Timothee Chalamet’s silver suit and other celebrity cringe moments

Timothee Chalamet’s silver suit and other celebrity cringe moments

September 7, 2019

Hollywood it-boy Timothee Chalamet sparked a sensation at the Venice Film Festival this week where his new Netflix film The King – written and directed by Aussies David Michod and Joel Edgerton – had its much-anticipated premiere.

Strolling onto the red carpet, looking like alt-Malcolm in the Middle, the 23-year-old cut an eye-opening figure. And by eye-opening, I mean he looked ridiculous.

Timothee Chalamet, iconic cringe.Credit:Invision

Alongside his trademark tussled mop, Chalamet wore a shiny blazer atop a shiny collarless shirt, all wrapped up in a shiny belt. The belt was on top of the blazer, do you understand? The belt was on top of the blazer, and the whole thing was silver. The outfit was designed by Haider Ackermann, if that means anything to you.

I've spent hours, days, looking at that image with such joy. Chalamet looks like a nervous teen who dressed up as Berlin-era Bowie for his school formal. He looks like Tilda Swinton got a case of the Benjamin Buttons. The. Belt. Is. On. Top. Of. The. Blazer.

Of course, I'm no Pierre Cardin. Fans and style publications have praised Chalamet's gender-skewering look and his courage in being so fearlessly fashion-forward. "Timothee Chalamet's double-belted ivory tuxedo wins Venice," declared Paste. W Magazine took a wider approach in a piece titled, "How Timothee Chalamet became Hollywood's best dressed man."

To an extent, I understand; odd is at least interesting. Also, I don't wear blazers – they're for waiters, bail applicants and early-oughts rock stars – but, considering Hollywood's sartorial influence, in a few years I may be wearing satin belts on top of my hoodies like it's nothing. But for now, are we really just going to let Chalamet get away with this?

If nothing else, the outfit should earn him instant entry into this decade's celebrity cringe hall of fame. Chalamet, meet your fellow honourees:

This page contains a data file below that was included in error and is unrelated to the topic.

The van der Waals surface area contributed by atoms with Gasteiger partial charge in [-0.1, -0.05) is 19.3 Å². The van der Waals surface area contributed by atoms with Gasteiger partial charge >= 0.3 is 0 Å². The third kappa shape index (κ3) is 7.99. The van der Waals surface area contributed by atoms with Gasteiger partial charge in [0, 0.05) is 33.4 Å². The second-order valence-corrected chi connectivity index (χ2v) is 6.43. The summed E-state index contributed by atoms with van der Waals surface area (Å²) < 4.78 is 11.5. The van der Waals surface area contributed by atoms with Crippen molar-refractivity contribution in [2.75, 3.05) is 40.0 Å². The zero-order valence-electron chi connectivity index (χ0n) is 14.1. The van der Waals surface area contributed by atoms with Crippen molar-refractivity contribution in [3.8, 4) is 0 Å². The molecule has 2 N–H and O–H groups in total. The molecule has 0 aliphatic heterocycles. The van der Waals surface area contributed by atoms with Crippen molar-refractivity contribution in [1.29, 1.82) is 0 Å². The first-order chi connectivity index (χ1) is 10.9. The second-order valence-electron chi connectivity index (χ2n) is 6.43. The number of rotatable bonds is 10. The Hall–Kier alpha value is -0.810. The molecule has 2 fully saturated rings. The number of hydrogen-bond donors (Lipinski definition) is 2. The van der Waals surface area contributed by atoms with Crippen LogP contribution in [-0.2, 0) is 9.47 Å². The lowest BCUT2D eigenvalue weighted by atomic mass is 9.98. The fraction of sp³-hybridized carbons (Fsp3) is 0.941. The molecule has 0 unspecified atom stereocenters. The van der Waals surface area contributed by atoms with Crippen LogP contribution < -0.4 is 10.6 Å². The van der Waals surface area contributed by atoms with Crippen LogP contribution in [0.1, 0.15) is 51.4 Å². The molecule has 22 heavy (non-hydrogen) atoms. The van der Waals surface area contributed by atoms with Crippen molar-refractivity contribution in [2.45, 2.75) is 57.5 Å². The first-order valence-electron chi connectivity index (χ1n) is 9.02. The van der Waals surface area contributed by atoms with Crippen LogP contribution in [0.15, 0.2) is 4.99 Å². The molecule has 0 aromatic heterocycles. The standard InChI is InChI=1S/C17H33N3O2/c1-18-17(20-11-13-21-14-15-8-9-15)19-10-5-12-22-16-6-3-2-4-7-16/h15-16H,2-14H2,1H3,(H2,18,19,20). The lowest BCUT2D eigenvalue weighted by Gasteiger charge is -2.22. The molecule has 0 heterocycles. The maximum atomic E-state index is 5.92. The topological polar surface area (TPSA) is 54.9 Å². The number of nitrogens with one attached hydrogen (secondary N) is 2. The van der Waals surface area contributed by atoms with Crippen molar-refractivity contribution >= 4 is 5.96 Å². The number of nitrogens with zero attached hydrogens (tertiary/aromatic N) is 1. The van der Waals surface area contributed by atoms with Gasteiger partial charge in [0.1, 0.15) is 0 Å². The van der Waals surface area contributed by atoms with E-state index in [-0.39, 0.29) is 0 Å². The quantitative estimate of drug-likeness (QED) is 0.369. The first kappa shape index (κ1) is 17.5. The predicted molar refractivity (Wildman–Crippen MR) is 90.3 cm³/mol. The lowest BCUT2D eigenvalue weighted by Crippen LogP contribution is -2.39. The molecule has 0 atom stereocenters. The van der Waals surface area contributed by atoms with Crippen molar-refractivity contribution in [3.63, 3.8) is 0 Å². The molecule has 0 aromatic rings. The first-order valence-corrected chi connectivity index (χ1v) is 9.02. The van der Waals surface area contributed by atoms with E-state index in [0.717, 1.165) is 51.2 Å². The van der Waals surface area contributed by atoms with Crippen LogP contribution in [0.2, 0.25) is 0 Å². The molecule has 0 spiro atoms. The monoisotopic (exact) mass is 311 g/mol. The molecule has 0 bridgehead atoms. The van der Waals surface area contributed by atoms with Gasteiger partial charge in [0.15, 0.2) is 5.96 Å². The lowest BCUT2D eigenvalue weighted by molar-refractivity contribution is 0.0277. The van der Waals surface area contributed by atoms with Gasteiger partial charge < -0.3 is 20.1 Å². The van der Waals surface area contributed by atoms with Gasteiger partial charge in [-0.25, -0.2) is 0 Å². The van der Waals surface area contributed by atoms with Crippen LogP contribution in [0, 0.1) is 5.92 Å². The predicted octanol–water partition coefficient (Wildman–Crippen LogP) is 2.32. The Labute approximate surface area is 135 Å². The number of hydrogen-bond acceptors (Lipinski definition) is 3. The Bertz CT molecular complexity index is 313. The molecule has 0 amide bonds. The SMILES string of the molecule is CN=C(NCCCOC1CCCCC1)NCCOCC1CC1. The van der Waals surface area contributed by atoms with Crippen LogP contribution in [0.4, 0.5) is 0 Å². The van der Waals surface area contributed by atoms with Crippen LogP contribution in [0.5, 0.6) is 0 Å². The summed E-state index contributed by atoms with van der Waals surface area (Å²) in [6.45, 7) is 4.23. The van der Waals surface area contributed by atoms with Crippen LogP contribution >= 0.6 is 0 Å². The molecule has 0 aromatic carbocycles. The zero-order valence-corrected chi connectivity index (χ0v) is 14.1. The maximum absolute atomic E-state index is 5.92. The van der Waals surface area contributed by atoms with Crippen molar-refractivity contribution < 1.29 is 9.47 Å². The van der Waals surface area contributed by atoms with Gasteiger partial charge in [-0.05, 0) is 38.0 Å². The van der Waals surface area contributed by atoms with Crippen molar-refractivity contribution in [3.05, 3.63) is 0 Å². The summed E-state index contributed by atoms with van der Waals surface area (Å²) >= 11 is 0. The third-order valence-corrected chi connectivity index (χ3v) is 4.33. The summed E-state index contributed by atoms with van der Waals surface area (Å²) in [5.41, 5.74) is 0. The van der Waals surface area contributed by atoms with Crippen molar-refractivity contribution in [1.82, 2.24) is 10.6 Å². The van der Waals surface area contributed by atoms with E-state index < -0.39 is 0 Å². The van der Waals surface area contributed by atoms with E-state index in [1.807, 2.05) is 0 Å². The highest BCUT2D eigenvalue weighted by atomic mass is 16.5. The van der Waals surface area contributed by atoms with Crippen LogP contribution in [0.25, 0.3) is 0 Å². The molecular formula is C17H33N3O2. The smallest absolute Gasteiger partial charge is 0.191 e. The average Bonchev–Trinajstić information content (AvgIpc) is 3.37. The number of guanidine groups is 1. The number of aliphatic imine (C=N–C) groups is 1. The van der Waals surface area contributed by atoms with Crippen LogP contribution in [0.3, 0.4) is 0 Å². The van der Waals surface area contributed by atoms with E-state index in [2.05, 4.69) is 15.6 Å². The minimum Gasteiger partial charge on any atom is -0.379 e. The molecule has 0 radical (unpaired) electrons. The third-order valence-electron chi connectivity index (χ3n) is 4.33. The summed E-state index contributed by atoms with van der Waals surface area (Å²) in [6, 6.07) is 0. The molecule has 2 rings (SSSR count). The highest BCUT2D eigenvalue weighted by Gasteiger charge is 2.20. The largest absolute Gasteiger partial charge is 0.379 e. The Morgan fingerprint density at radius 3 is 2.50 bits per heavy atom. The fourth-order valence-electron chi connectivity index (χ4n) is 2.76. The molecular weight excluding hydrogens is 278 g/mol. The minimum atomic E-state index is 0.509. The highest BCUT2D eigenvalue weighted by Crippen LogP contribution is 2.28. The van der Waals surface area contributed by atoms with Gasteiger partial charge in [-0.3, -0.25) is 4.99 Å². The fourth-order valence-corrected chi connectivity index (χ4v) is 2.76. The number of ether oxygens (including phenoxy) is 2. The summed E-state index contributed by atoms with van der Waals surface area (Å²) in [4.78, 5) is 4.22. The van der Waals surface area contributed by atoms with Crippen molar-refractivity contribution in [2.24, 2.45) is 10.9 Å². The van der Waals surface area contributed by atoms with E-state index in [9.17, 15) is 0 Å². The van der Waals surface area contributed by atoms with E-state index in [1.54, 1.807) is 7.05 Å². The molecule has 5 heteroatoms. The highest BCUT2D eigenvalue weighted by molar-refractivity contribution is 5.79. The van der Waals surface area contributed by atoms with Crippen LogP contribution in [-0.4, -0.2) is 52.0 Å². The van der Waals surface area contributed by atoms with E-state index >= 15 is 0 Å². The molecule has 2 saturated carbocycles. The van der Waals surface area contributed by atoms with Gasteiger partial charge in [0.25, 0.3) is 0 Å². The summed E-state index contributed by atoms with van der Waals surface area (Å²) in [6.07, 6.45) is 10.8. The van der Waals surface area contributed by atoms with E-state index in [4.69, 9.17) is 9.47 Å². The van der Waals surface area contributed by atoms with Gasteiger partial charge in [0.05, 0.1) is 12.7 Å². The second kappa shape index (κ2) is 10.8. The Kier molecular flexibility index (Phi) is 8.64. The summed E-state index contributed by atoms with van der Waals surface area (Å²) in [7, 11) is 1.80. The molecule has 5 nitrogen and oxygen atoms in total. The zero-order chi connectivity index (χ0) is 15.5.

Tom Hiddleston's nightclub moves

In 2013, while on a promo trek in South Korea, the British star – best known as Marvel's Loki – kicked back a chair to reveal a hidden skill: the twirling, high-stepping, hand-jerking dance repertoire of a late-'90s boy band member. The viral video saw Hiddleston turn dancing monkey on late-night talk shows for much of the decade, much to the joy of the internet's GIF-makers.

Jeremy Renner's pop career

The 48-year-old Oscar nominee has long held a secret side-gig as an aspiring musician; that it took him until last month to officially release his debut single might reveal a bit about the quality at stake. Heaven Don't Have a Name, a pumping rock-ballad led by Renner's pained vocals, was quickly described online as "quite possibly the worst song of 2019". In a year that's featured Ed Sheeran collaborating with Justin Bieber and Eminem, that's saying something.

Taylor Swift, rapper

Who else remembers the promo trail around Swift's 2012 album Red, where the pop star spent much of her time rapping Nicki Minaj songs on breakfast radio shows, at award ceremonies, live on stage, everywhere, in a bizarre attempt to endear herself to the streaming public? It was an awkward era, one Swift later resurrected on her 2017 "rap" single …Ready For It. "You'll always remember where you were the moment you first heard Taylor Swift rap about being horny," one Twitter user accurately exclaimed at the time.

Ben Affleck's back tattoo

While holidaying in Hawaii in 2016, paparazzi captured something unexpected about Affleck: he has a giant phoenix tattooed across his entire back. Those unfamiliar with Affleck's film choices (see: Gigli, Reindeer Games, Man About Town et al) suddenly questioned his taste – even his ex-partners Jennifer Lopez and Jennifer Garner publicly mocked it – but Affleck defended the ink in an interview with Ellen in May, saying: "It's meaningful to me." I believe that meaning is: "Here's your reminder to stay sober."

Either way, it makes a shiny belt look like kid's play. Good start, Chalamet, but you've got a ways to go.

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